"Brain death"
A lie destined to die


Anesthesiologists have always concerned themselves with saving lives. For so long, they have dedicated their skills to improve the techniques involved in basic and advanced life support. Nowadays, they seem to drift away from the role they have always concerned themselves with. Biased by their well-intentioned desire to benefit an organ recipient, anesthesiologists may do that at the expense of the helpless donor-(13). Instead of doing their best to help the donor, they tend to handle him as already dead, depriving him of his very limited chance (if he has any) to survive. Once brainstem death is diagnosed and the patient is considered a potential organ donor, attention shifts to the condition of the individual organs. For instance, fluids are restricted for patients with head injuries to minimize cerebral swelling, however, once the patient is declared brain-dead, high volumes are administered to "optimize" the function of (the vital organs, especially (the kidneys. Also, if the patient is not a potential donor, the lines and tubes are removed quickly. However, if he is an organ donor, the equipment stays in place, and should cardiac arrest occur, resuscitation of the "body" must start at once(59). This is what one might, call a slippery slope.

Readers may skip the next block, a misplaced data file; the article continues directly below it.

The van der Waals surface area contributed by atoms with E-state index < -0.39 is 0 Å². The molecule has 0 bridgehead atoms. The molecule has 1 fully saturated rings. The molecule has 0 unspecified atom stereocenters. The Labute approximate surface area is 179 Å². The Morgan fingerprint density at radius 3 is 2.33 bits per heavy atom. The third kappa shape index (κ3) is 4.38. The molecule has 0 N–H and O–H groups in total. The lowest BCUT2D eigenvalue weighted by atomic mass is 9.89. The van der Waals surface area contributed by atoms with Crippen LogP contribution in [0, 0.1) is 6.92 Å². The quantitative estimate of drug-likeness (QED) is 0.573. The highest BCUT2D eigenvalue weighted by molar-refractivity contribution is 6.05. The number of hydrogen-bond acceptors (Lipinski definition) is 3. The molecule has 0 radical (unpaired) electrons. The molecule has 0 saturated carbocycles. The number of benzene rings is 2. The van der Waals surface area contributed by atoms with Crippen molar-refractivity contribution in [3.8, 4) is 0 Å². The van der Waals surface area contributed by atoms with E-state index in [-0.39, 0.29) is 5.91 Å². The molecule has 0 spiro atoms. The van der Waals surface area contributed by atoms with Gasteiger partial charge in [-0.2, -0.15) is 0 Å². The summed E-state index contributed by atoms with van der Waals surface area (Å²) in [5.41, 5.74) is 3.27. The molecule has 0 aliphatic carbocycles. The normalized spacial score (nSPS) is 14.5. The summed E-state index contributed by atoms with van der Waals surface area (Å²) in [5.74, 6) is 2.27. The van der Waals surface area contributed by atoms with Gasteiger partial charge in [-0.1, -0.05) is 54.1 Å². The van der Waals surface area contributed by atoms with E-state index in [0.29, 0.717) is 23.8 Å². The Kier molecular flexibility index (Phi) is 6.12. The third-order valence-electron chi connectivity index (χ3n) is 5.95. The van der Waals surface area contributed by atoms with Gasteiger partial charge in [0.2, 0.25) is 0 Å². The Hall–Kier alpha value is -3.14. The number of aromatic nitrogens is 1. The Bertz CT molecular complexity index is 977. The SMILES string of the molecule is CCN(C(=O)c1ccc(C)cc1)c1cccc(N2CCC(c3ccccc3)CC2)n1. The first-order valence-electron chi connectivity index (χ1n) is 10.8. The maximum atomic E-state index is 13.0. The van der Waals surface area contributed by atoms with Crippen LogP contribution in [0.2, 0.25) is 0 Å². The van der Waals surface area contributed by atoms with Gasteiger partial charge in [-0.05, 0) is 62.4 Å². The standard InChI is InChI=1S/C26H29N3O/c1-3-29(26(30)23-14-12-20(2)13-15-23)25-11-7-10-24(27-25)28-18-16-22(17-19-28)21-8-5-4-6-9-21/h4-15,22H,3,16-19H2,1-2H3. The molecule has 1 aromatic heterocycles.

These ideas are shared by many amethesiologists world wide along  with many others Dr. Norm Barber(45) expresses this opinion explicitly in his  book “ The nasty side of organ transplanting, the cannibalistic nature of  transplant medicine “ under the heading : proffional opinion , he  states  that :

The  late Dr Phillip keep , former consultant  anaesthetist at  the Norfolk and Norwich hospital in the United Kingdom, risked his career by publicly  saying what the anaesthetist profession had been debating privately  for decades,

         “ Almost  everyone will say they have felt uneasy about it. 

            Nurses get really, really upset. You stick the knife  in

            and the pulse and blood pressure shoot up. If you don’t give 

             anything at all, the patient will start moving and wriggling

            around and it s’  impossible to do  the operation. The surgeon 

             always asked us to paralyse the patient”


Dr Keep added,

  “ I Don’t  carry a donor card at the moment because I know what happens”

Theatre nurses also express doubt about the health status of the donor. Dr David Hill, also an anaesthetist, checked operating theatre registers at  Addenbrooke  hospital in the United Kingdom and discovered that nurses  recorded the time of death at the end of organ removal as if the donor had come in to the harvest room alive.  This contradicted the official time of death when the patient was diagnosed “ brain dead “


Dr David Wainwright Evans, a cardiologist, formerly of papworth hospital  in cambridgeshire,  England observed that,


Nursing staff treat deep coma patients with continuing tenderness and address patients by name, as the coma deepens rather than lightens, perhaps from an intuitive feeling that hearing has been retained”.


Dr Evans says surgeons tell of persistent uneasiness at the unpleasant  job of harvesting organs, particularly the heart. He says they  don’t get over it despite  doing it many times.


The Swedish medical writer, Nora Machado, quotes one expert as saying,